Policymakers have been captured by the adolescent fantasy that money can be had free of labor. In reality, the greenback has value only to the extent that financial markets judge it to be a reliable store of that value. By divorcing money creation from the productive economy the Fed has reduced the markets' trust in the role of paper money as a future store of value and medium of exchange. It has devalued the dollar.
Children seek to get their hands on as many dollars as they might in return for doing very little. Briefly dreaming of counterfeiting dollars in order to have more of them to spend, they learn from adults that private money creation is against the law. Later they come to understand that, if printing money by itself were enough to boost the economy, counterfeiting would be legal and widely encouraged.
Money and economic vitality. Investors do not ask themselves often enough how the economy's producers will logically respond to the Fed's childlike ways. In the real economy, our individual and collective labor and production is the source of our demand, and we therefore produce to attract as much income as we can in return. But if money is depreciating, the incentives for mutual exchange are compromised. Consider a contractor who does kitchen remodels. Why remodel a kitchen for $25,000 if the eventual payment for services rendered will come back in devalued dollars? An environment of unsound money fosters disharmony in production and trade. That is sand in the wheels of the economy.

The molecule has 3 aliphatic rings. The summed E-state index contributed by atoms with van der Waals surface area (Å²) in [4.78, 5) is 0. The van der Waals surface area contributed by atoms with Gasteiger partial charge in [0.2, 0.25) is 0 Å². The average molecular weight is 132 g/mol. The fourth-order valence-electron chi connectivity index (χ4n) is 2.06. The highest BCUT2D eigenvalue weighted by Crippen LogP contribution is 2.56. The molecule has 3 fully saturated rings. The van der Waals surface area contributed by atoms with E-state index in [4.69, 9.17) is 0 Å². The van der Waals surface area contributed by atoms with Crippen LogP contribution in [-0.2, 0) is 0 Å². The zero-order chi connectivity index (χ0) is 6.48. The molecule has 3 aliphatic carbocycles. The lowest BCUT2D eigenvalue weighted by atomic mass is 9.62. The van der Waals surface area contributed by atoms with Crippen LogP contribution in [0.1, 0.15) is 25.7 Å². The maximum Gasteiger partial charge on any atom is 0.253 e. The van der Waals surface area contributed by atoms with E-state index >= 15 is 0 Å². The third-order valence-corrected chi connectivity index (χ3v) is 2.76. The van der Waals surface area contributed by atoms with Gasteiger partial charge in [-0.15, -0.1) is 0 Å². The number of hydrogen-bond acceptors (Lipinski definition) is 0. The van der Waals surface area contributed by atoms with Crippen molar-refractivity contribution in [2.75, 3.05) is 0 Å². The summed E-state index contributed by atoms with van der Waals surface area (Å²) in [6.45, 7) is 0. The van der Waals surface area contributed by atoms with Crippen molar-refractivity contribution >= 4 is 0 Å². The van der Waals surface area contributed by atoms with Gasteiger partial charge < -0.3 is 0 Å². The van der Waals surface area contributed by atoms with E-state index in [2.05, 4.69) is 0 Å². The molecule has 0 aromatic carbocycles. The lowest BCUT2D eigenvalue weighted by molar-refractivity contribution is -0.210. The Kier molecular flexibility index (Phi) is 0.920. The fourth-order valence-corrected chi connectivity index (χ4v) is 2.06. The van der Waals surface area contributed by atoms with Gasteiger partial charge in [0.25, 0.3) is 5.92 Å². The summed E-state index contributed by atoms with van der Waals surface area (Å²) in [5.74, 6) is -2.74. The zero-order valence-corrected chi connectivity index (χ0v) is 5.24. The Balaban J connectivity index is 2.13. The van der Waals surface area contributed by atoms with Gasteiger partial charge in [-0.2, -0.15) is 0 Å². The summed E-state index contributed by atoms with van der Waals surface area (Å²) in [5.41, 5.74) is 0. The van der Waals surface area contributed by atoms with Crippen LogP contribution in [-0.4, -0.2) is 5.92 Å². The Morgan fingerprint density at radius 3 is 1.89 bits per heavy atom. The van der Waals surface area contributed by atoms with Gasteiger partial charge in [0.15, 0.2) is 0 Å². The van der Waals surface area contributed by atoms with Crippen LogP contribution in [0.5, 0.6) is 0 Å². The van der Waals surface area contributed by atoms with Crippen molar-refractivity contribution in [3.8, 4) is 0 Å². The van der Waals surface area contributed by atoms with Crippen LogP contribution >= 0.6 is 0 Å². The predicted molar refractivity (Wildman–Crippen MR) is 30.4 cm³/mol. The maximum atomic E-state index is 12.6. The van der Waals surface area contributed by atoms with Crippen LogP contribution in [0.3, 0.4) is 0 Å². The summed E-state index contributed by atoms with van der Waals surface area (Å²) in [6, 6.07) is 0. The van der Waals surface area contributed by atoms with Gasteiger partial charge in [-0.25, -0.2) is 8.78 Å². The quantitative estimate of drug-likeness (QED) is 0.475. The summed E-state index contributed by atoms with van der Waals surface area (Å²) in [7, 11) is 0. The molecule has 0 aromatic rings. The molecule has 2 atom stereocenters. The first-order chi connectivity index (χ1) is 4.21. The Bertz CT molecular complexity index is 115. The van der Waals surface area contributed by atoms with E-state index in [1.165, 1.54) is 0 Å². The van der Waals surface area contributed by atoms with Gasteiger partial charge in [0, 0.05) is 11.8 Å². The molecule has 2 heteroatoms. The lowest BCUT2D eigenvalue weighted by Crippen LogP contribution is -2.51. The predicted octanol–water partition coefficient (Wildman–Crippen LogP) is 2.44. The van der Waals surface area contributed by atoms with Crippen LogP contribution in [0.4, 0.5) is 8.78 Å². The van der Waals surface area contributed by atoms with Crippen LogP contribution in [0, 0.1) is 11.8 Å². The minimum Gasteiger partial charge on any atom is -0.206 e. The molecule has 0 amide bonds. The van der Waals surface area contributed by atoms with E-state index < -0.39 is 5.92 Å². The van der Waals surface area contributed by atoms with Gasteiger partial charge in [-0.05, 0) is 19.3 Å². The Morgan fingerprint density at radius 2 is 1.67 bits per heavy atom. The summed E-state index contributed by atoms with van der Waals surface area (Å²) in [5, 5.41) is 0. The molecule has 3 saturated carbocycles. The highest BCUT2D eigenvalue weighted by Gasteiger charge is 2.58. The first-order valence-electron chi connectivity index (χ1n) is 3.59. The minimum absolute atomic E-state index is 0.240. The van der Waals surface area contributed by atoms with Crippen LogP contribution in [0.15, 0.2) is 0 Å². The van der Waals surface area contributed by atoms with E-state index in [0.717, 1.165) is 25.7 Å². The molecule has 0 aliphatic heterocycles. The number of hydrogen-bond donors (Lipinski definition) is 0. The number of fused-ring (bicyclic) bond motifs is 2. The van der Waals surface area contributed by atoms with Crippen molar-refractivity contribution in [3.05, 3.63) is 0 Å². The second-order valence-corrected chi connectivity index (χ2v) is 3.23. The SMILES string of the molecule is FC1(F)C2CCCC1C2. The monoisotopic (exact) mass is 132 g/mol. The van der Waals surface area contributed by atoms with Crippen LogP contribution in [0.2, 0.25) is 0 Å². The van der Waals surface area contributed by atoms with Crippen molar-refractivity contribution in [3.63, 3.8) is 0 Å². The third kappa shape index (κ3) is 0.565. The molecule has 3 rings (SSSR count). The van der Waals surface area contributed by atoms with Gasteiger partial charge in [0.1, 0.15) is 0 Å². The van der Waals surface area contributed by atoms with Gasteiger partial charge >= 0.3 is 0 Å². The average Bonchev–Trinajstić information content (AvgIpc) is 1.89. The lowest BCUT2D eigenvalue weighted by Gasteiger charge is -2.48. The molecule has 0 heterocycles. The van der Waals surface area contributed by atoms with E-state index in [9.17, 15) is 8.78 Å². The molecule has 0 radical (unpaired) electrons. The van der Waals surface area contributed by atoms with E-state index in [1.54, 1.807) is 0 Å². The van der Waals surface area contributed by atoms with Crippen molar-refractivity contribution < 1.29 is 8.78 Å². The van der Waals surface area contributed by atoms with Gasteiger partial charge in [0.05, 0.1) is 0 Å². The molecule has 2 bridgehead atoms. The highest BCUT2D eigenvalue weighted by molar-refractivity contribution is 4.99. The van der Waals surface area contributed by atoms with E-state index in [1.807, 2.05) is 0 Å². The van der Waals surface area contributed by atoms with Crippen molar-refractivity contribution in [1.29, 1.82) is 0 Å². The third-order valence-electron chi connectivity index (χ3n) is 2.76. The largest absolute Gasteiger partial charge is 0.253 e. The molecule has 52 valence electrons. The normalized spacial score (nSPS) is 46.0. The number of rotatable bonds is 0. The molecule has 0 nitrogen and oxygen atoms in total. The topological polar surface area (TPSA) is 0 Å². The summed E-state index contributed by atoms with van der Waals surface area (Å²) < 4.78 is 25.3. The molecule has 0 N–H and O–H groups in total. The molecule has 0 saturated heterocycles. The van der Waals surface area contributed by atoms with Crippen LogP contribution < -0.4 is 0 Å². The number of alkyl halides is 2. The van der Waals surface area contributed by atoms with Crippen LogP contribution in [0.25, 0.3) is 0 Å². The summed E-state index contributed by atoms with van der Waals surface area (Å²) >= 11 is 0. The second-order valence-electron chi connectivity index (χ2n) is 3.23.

After that, there are quite simply no companies and no jobs without saving. Someone, somewhere, must delay consumption and place part of his or her income with a financial intermediary in order for there to be credit for businesses eager to grow. In quantitative easing, the Fed acts as though credit can be created simply through low interest rates, and that no business or startup will go wanting. Near explicit in the Fed's rationale is the charitably juvenile assumption that saving is superfluous when it comes to credit, that savers are almost irrelevant when the central bank is ready, willing and able to create dollar credit out of thin air. This is the stuff of economic fabulists, and should horrify us all considering the world's foremost central bankers actually believe what is so plainly absurd.
One of the Fed's QE goals is to drive up stock prices, at which point newly flush stockholders are supposed to exchange their shares for cash in order to spend the proceeds on consumer goods. Here too, the role of production and exchange is ignored in the belief that financial wizardry can take its place. Commentators point to the 2.4 percent advance in stock prices that took place in September, anticipating and following the announcement of QE-3 on September 13. They have paid less attention to the fact that the price of gold advanced by more (7.7 percent) in the same time frame. Investors should not need to be reminded that, over the four years during which QE-1 and QE-2 were at work, the S&P 500 is up zero while the price of gold has doubled. In short, investors have lost ground since QE began; any increase in the dollar value of the S&P having been more than fully erased by dollar devaluation.